Light a Fire

This Nonprofit Helps Those Experiencing Houselessness Build Skills with Art

“I feel that the more that we can express and share our creativity, the healthier we’re going to be as a planet.”

By Gabriel Granillo December 2, 2020 Published in the Winter 2020/2021 issue of Portland Monthly

Most With the Least winner at the 2020 Light a Fire Awards: Gather:Make:Shelter  

On the bus a few months ago, a houseless artist and a city worker struck up a conversation about the artist’s shirt. It depicted intersecting circles, with the words “Gather:Make:Shelter.” What was it about, the city worker wanted to know? The artist told him about her involvement in a project designed to bring those experiencing houselessness and creative professionals together. It was the kind of connection that is at the very heart of the nonprofit that brought it about.

Gather: Make: Shelter was created in 2017 by Dana-Lynn Louis, a visual artist based in Portland. The idea? Bring those experiencing houselessness together with members of the housed population, using art and creativity as the meeting point. She spearheaded a ceramic bowl project, in which houseless individuals were taught art history, painting, and entrepreneurial skills, and also managed to fundraise more than $93,000 through individual donations to get the project off the ground.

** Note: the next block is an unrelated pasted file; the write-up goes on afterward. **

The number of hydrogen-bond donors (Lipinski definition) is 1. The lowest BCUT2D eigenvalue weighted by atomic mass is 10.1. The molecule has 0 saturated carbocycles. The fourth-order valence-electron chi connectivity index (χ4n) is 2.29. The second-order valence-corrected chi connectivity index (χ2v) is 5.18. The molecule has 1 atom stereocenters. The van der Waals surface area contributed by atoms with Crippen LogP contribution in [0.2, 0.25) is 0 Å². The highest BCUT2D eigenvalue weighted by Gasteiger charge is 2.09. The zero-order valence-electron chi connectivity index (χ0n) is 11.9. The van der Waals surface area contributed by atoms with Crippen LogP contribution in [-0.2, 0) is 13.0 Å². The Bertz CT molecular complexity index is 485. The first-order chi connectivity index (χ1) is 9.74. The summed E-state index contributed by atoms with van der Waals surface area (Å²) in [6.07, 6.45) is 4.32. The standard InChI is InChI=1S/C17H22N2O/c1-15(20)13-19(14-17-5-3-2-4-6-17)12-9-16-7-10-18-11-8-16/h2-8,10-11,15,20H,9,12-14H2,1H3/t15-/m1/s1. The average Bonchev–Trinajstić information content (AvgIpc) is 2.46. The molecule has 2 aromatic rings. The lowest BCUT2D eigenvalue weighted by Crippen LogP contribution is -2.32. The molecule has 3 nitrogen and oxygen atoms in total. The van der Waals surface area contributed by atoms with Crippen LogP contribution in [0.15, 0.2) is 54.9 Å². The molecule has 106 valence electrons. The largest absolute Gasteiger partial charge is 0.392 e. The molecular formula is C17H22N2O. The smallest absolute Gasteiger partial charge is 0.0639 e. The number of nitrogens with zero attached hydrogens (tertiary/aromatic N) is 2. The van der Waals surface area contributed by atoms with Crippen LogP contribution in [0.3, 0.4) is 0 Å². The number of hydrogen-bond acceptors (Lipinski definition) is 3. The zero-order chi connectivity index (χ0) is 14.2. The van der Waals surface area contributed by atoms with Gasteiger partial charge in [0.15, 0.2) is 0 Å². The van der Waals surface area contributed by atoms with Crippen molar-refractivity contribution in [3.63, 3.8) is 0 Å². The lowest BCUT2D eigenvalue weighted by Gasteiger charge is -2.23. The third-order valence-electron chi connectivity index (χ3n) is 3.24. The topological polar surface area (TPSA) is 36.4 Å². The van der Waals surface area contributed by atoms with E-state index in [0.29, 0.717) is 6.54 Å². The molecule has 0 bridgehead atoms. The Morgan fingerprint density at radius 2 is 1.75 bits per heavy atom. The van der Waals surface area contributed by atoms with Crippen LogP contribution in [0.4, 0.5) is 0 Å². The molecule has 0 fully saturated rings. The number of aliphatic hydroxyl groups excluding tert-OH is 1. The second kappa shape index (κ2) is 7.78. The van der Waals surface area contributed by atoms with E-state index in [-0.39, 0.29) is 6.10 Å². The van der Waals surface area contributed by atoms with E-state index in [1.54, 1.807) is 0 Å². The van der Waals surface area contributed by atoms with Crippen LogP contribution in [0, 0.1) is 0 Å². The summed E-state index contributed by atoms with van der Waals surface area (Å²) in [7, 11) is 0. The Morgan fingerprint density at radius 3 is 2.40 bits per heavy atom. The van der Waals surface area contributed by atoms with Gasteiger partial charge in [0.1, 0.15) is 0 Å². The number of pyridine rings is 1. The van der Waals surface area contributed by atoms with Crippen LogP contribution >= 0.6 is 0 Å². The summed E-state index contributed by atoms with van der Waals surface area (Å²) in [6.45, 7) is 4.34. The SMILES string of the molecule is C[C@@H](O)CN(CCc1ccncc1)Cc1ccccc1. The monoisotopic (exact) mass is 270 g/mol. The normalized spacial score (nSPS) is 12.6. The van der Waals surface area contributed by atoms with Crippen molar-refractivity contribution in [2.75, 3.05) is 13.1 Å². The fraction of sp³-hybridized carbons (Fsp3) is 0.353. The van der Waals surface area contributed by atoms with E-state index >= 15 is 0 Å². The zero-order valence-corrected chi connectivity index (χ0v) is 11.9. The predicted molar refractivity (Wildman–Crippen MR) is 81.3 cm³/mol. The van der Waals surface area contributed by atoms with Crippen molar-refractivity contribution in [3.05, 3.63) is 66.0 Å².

To date, some 2,500 people have participated. And with the houselessness crisis in Portland exacerbated by COVID-19 and now wildfire evacuees, the organization “is giving a lot of people hope and some kind of light to move towards,” says Louis. 

“We feel like we can make a difference ... and people are feeling more confident about themselves and about our ability as a collective,” says Louis. “Lots of people who are involved in the project say, ‘This is a movement, and we’re not going back.’”

From its partnership with advocacy group and newspaper publisher Street Roots to a new Gather:Make:Shelter Academy to launching a zine to the garden design in three houseless villages, the group has done it all with only one full-time staff member (Louis) and a handful of part-time staffers and volunteers. 

“With arts education in general, whether it’s grade school or adults, the most interesting thing we can do together is think about how to creatively solve problems. That’s what art helps people do,” says Louis. “More integrated arts experiences make for a more healthy human. And I feel that the more that we can express and share our creativity the healthier we’re going to be as a planet.”

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